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Lower Oil Lower GDP?


Lower oil prices are having adverse impact on investors seeking higher yields. Losses from oil stocks have sky-rocketed wiping out years of income in just a few days. If prices keep falling, investors are in for real trouble.

In this Dec. 5, 2012 photo, the sun sets behind an oil pump jack and the Rocky Mountains near Fredrick, Colo. Citizen fears about hydraulic fracturing, a drilling procedure used to pry oil and gas from rock deep underground, have made "fracking" the hottest political question in Colorado. In November, citizens in the Denver suburb of Longmont voted overwhelmingly to ban fracking despite heavy opposition from the oil and gas industry and warnings of lawsuits. Now the fracking debate is rocking small local governments _ and leaving the industry wondering how to proceed in a state that has long embraced the oil and gas industry. (AP Photo/Ed Andrieski)

Lower oil prices have unintended consequences that are a drag on the economy and are causing tremendous losses for investors who sought higher yields in a low yield world. The current mantra is that lower oil prices are a great tail wind for consumers. They are going spend the extra monies they are saving from filling up their cars and heating their houses. This will boost Gross Domestic Product (GDP) and allow consumers to go on a spending spree.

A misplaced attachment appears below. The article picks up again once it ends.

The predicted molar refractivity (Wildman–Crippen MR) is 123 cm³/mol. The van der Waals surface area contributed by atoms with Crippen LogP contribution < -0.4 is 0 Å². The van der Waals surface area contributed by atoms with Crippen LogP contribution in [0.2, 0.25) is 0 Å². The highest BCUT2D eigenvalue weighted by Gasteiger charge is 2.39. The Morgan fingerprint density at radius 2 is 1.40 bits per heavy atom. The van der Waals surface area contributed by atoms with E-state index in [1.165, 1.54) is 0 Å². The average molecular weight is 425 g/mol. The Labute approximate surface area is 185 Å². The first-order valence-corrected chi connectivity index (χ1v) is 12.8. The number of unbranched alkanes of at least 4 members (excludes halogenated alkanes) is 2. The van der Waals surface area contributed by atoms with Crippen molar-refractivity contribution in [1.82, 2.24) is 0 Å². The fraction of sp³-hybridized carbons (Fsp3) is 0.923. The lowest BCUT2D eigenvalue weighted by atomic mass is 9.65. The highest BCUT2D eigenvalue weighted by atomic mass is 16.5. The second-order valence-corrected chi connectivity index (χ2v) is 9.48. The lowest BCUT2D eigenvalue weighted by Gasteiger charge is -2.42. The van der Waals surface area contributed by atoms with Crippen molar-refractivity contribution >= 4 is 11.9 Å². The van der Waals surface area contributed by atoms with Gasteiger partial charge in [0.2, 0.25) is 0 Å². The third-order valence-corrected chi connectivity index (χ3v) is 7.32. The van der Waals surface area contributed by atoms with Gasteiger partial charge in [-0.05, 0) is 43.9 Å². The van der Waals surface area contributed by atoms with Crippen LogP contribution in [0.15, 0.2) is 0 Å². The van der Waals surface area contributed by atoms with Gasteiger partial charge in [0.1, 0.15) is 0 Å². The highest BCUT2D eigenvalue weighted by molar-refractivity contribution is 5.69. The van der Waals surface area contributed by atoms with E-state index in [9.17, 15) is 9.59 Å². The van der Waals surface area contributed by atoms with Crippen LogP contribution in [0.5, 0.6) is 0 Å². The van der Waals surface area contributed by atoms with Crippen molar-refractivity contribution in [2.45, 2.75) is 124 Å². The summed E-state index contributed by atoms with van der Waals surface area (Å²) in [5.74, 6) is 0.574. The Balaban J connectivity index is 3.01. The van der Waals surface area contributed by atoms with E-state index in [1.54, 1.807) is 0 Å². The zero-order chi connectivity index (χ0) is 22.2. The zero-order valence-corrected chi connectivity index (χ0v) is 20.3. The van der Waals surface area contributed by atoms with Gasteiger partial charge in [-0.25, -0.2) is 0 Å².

Maybe. But if you are like millions of Americans who are just trying to make ends meet, perhaps you will pocket the extra money, pay off some credit card debt or sock it away to have a cushion against unexpected expenses. The money I am saving on heating my home is going to be spent on all of the deferred maintenance that I have put off.

The Organization of Petroleum Exporters (OPEC) decided not to cut production at their latest meeting. So while supply remains high, demand is soft, very soft. Europe is in recession, Japan’s depression is deepening once again, and China’s growth is slowing; hardly the environment for higher oil prices. Lower oil prices mean that the world is experiencing lower growth.

Lower oil prices have other consequence. Oil rigs are being pulled from drilling and exploration. Fracking is no longer attractive at current prices and many shale projects are no longer profitable. Some economists believe that lower oil prices will reduce GDP by a half percent (.5 percent), not the increase in GDP that many claim.

Perhaps the largest impact is on investors who have sought higher yields from master limited partnerships and REIT’s that invest in oil production or oil pipelines. In just the last few days, many of these equities are down 25 percent to 35 percent. The brokerage community, always in search of greater returns, has pushed these investments as a safe way to grab extra income for investors who can’t survive on one percent Treasury yields. But many investors are only just finding out, that the five and six percent returns they were getting for the last few years pale in comparison to the losses they have suffered in just a few days.

There is no free lunch on Wall Street, regardless of what your friendly broker might tell you. Investments that pay substantially more than a ten year Treasury Note must have substantially more risk. And if oil continues lower as many now claim (some say oil is dropping below $50) the losses are going to be a lot more than 35 percent. Now would be a good time to take a look at your portfolio and decide how much risk you are willing to assume, if oil continues to drop. Remember the old Wall Street adage, your first loss is your least loss.

John Lawrence Allen, a nationally recognized legal expert, represents investors nationwide in securities arbitration. Mr. Allen’s second book, “Make Wall Street Pay You Back,” was just released. For more information visit

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